Is Instructional Design a Good Career Fit? 10 Questions to Consider

Is Instructional Design a Good Career Fit? 10 Questions to Consider

Whether you're an aspiring instructional designer or you're a professional contemplating a career change to ID, it pays to determine if you're a good fit for the industry.

Here are ten questions to consider before entering the ID field. As I've worked as a corporate, higher ed, healthcare, and as a freelance ID contractor, I can assure you the questions apply to each specialty.

1. Do I like learning? An instructional designer never stops learning. It's one of the great perks of the profession. Are you genuinely curious about new subjects? Do you continuously seek to improve your skillset? With each new project, I learn so much about content, the target audience, the nuances of a particular industry (banking, risk, law, healthcare, etc.), and the objectives and solutions needed to solve a particular learning challenge.

2. Do I like technology? Are you willing to try new software and authoring tools? Are you okay with testing the latest learning technology, hitting a few roadblocks, and pressing on? Keep in mind there will always be the "next best" authoring software. What we use today as an industry-standard may look completely different next year and in five years. Change is constant and is expected as an ID.

3. Am I a creative problem-solver? Can you look at an issue from all angles and make concrete, specific suggestions? Do you love brainstorming? Do the possibilities seem endless when you're confronted with finding a solution to an issue? Creative problem-solving can require a learning solution no one has attempted before, but therein can lie the magic! Collaborate, suggest, and be open to feedback.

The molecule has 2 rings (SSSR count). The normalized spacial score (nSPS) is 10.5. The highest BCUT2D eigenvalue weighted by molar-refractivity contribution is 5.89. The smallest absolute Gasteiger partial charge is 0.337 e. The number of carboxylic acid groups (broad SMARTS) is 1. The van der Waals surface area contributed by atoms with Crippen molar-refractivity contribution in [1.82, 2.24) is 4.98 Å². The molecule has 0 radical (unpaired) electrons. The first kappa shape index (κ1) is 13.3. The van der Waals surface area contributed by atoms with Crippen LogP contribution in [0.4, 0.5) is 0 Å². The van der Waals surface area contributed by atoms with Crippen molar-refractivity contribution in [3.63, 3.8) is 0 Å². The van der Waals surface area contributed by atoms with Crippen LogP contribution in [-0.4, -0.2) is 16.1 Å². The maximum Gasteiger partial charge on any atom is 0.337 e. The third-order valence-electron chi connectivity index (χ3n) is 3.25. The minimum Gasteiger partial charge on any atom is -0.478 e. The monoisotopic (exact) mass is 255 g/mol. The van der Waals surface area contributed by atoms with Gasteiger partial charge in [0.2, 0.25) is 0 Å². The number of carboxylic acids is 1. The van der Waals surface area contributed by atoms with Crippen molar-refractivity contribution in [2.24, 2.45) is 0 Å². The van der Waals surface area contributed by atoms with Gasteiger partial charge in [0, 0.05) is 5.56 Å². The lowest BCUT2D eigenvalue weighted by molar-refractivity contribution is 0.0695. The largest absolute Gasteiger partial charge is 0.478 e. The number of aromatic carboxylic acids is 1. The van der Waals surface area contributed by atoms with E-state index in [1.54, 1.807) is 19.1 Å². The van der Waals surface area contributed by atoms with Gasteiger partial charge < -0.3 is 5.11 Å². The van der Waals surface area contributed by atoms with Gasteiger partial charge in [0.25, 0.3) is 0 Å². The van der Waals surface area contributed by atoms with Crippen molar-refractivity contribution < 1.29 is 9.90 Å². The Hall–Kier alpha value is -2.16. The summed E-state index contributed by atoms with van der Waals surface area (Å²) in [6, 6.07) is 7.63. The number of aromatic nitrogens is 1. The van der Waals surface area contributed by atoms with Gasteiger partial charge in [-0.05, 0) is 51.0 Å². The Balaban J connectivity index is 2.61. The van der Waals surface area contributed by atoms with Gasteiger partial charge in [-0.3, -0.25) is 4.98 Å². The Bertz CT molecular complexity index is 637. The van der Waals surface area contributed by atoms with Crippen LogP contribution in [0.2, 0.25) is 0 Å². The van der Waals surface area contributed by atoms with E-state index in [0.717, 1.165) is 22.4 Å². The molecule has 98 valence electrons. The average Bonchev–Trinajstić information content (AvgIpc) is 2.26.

4. Can I function well both individually and as part of a larger group? This is crucial for an instructional designer. Even if you work as a freelancer, contractor, or have a remote position, you'll have to attend virtual project meetings, collaborate with a manager, team up with peers, and work closely with various subject matter experts. Once the initial project scope is identified and the analysis is complete, it's time to work on your own before coming back to the team. To me, this is the best of both worlds.

5. Can I work with subject matter experts (SMEs)? As an ID, you provide the learning solution (through the ID model you choose to apply, which will likely include some form of analysis, design, development, implementation, and evaluation). The subject matter expert (SME) provides the content. I've built courses on fiduciary responsibility, legal issues, executive leadership, healthcare data analysis, nursing, psychology, and human trafficking (to name a few). As an ID, I can't possibly be an expert in each field. That said, I soak up as much information as I can, knowing subject matter experts are crucial to the ID process. Working well with a SME leads to a smoother, efficient, and more successful project.